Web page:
"Tonight's debate also sends a loud message that there is a big opening for Rick Perry, Chris Christie or Jon Huntsman to jump into the race," said GOP strategist Ron Bonjean.

Huntsman did not participate in the debate but said over the weekend he'll make a 2012 announcement in the next week and a half. Christie, the governor of New Jersey, has repeatedly said he's not interested in running, despite growing pleas from Republicans. Meanwhile, the buzz is building about Texas Gov. Perry, who is said to be considering a bid. Former New York City Mayor Rudy Giuliani and former Alaska Gov. Sarah Palin turned down invitations to participate in the event, which took place in Manchester, N.H.

Ironically, it was businessman Herman Cain, once considered the weakest candidate but one who's garnered a lot of national attention in recent days, who defended the participants onstage.

"This is a strong field," he said when asked about concerns the field was too weak to beat Obama.

Democrats said the debate showed the differences between the GOP contenders and Obama, particularly on the economy, which is one of voters' top issues.

“The debate tonight put into stark relief the contrast between the Republican presidential candidates and President Obama. Republicans want to roll back the protections President Obama put in place to make sure another financial crisis of the magnitude we saw in 2008 could not happen again. President Obama is making the tough decisions to get our country going in the right direction," Democratic National Committee Chairwoman Debbie Wasserman Schultz said in a statement.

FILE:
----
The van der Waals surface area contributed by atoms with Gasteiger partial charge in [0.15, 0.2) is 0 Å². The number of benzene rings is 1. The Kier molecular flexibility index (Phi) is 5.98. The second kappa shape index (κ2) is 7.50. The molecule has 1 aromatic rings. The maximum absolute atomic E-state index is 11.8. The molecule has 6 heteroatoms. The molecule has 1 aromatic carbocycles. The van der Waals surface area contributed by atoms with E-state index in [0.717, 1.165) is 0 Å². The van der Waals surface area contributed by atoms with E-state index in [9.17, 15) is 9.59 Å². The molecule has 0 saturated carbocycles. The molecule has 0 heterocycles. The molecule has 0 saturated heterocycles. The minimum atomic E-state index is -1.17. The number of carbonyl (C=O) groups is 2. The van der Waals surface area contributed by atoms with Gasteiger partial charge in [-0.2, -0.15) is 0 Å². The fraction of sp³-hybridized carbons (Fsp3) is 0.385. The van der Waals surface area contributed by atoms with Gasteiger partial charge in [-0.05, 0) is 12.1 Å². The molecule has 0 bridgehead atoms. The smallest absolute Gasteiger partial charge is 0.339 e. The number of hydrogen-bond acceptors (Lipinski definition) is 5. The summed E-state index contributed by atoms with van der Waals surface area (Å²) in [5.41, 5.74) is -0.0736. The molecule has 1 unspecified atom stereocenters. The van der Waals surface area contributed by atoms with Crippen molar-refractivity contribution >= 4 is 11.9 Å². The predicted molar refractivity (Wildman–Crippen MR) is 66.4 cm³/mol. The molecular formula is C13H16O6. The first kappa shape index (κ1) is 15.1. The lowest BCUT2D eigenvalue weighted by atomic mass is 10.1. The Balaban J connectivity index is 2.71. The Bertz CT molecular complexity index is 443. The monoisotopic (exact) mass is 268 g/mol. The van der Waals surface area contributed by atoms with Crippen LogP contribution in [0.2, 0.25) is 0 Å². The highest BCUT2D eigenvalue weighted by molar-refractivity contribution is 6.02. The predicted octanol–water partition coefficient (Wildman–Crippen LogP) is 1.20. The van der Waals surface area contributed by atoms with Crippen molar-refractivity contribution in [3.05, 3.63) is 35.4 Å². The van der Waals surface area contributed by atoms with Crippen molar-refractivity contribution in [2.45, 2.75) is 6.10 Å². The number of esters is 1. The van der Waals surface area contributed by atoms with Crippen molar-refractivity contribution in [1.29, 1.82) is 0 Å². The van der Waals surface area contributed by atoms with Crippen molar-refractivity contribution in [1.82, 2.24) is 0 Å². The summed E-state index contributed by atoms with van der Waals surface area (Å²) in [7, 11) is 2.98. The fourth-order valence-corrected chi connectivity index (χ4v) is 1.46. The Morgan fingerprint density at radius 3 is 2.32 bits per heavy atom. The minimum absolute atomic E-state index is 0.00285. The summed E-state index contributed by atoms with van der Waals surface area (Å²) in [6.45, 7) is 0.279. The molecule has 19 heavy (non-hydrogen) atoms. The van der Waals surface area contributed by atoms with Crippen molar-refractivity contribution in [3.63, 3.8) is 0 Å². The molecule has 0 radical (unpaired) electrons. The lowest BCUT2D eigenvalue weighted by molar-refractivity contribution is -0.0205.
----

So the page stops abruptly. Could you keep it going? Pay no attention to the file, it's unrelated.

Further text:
The early part of the evening did focus on the economy, and candidates nearly uniformly attacked Obama's policies.

"When 14 million Americans are out of work, we need a new president to end the Obama Depression," former House Speaker Newt Gingrich (R-Ga.) said.

Former Sen. Rick Santorum (R-Pa.) said Obama pursued "oppressive policies" that hurt the economy.

The two-hour debate might become known for the questions it didn't ask, one of the most prominent concerning the implosion of Gingrich's campaign. He was not asked about the recent mass resignations by his top staff.

Also, there were only 20 minutes left in the debate when foreign-policy and national-security issues came up.

A father of a solider in Afghanistan asked the candidates when the troops would come home.

"It's time ... to bring our troops home as quickly as we possibly can," Romney said, adding that he would depend on the advice of generals.

But libertarian Rep. Ron Paul (R-Texas) countered: "I wouldn't wait for my generals. I'm the commander in chief. … I'd bring them home as quick as possible." He added that he would also take troops out of Iraq and stop the bombing in Libya.

Social issues dominated part of the evening as candidates discussed gay marriage, abortion and "Don't ask, don't tell."

Most of the candidates agreed there should be a constitutional amendment saying marriage should be between a man and a woman. All also reiterated their position against abortion rights. "I am firmly pro-life," said Romney, who has been accused of flip-flopping on the issue.

The final questions was on whom the candidates would pick as their vice presidential nominee.

"Any one of the people on this stage would be a better president than President Obama," Romney said.

But it was Paul who got the laughs, saying he would need to question the contenders more before deciding and then bringing up his favorite issue, noting "they haven't told me how they feel about the Federal Reserve yet."


— Michael O'Brien, Jordan Fabian and Christian Heinze contributed.